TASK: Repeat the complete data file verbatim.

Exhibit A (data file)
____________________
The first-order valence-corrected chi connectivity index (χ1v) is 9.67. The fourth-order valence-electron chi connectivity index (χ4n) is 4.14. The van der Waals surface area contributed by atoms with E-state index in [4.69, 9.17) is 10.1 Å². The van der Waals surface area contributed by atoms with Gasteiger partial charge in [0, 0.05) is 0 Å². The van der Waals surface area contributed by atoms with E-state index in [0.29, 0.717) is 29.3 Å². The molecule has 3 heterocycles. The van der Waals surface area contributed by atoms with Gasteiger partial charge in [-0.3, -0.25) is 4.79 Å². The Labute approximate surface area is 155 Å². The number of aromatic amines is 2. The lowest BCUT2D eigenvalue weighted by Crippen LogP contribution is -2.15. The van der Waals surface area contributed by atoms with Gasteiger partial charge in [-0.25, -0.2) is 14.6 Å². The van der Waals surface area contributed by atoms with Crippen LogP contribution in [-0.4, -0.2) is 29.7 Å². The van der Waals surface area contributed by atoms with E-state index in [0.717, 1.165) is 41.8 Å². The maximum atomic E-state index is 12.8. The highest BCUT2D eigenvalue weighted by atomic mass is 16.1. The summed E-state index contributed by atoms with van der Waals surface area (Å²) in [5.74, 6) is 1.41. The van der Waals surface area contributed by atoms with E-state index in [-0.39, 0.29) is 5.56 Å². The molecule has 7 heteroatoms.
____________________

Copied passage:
The first-order valence-corrected chi connectivity index (χ1v) is 9.67. The fourth-order valence-electron chi connectivity index (χ4n) is 4.14. The van der Waals surface area contributed by atoms with E-state index in [4.69, 9.17) is 10.1 Å². The van der Waals surface area contributed by atoms with Gasteiger partial charge in [0, 0.05) is 0 Å². The van der Waals surface area contributed by atoms with E-state index in [0.29, 0.717) is 29.3 Å². The molecule has 3 heterocycles. The van der Waals surface area contributed by atoms with Gasteiger partial charge in [-0.3, -0.25) is 4.79 Å². The Labute approximate surface area is 155 Å². The number of aromatic amines is 2. The lowest BCUT2D eigenvalue weighted by Crippen LogP contribution is -2.15. The van der Waals surface area contributed by atoms with Gasteiger partial charge in [-0.25, -0.2) is 14.6 Å². The van der Waals surface area contributed by atoms with Crippen LogP contribution in [-0.4, -0.2) is 29.7 Å². The van der Waals surface area contributed by atoms with E-state index in [0.717, 1.165) is 41.8 Å². The maximum atomic E-state index is 12.8. The highest BCUT2D eigenvalue weighted by atomic mass is 16.1. The summed E-state index contributed by atoms with van der Waals surface area (Å²) in [5.74, 6) is 1.41. The van der Waals surface area contributed by atoms with E-state index in [-0.39, 0.29) is 5.56 Å². The molecule has 7 heteroatoms.